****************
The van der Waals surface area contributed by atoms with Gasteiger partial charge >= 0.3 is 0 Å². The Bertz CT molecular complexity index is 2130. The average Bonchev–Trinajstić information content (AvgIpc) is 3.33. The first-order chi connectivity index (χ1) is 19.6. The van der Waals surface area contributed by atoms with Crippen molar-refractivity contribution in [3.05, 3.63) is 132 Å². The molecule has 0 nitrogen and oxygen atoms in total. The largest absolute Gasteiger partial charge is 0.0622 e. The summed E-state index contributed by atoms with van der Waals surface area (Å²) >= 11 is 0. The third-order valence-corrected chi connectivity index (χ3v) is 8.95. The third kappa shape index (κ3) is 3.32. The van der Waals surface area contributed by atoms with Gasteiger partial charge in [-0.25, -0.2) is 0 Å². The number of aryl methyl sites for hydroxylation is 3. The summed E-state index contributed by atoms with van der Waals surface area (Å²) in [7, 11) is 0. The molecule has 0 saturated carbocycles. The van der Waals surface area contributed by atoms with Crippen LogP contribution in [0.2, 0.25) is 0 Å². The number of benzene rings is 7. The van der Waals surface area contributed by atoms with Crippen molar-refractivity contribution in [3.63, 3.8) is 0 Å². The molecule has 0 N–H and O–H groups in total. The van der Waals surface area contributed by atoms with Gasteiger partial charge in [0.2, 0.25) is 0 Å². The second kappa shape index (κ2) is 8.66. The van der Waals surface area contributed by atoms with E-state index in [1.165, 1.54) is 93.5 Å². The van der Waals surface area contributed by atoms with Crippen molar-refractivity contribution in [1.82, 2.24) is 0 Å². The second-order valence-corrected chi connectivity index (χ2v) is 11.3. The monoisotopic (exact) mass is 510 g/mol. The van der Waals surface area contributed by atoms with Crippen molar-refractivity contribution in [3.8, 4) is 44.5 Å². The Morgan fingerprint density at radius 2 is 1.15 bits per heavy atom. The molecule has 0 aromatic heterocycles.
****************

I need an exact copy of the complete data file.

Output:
The van der Waals surface area contributed by atoms with Gasteiger partial charge >= 0.3 is 0 Å². The Bertz CT molecular complexity index is 2130. The average Bonchev–Trinajstić information content (AvgIpc) is 3.33. The first-order chi connectivity index (χ1) is 19.6. The van der Waals surface area contributed by atoms with Crippen molar-refractivity contribution in [3.05, 3.63) is 132 Å². The molecule has 0 nitrogen and oxygen atoms in total. The largest absolute Gasteiger partial charge is 0.0622 e. The summed E-state index contributed by atoms with van der Waals surface area (Å²) >= 11 is 0. The third-order valence-corrected chi connectivity index (χ3v) is 8.95. The third kappa shape index (κ3) is 3.32. The van der Waals surface area contributed by atoms with Gasteiger partial charge in [-0.25, -0.2) is 0 Å². The number of aryl methyl sites for hydroxylation is 3. The summed E-state index contributed by atoms with van der Waals surface area (Å²) in [7, 11) is 0. The molecule has 0 saturated carbocycles. The van der Waals surface area contributed by atoms with Crippen LogP contribution in [0.2, 0.25) is 0 Å². The number of benzene rings is 7. The van der Waals surface area contributed by atoms with Crippen molar-refractivity contribution in [3.63, 3.8) is 0 Å². The molecule has 0 N–H and O–H groups in total. The van der Waals surface area contributed by atoms with Gasteiger partial charge in [0.2, 0.25) is 0 Å². The second kappa shape index (κ2) is 8.66. The van der Waals surface area contributed by atoms with E-state index in [1.165, 1.54) is 93.5 Å². The van der Waals surface area contributed by atoms with Crippen molar-refractivity contribution in [1.82, 2.24) is 0 Å². The second-order valence-corrected chi connectivity index (χ2v) is 11.3. The monoisotopic (exact) mass is 510 g/mol. The van der Waals surface area contributed by atoms with Crippen molar-refractivity contribution in [3.8, 4) is 44.5 Å². The Morgan fingerprint density at radius 2 is 1.15 bits per heavy atom. The molecule has 0 aromatic heterocycles.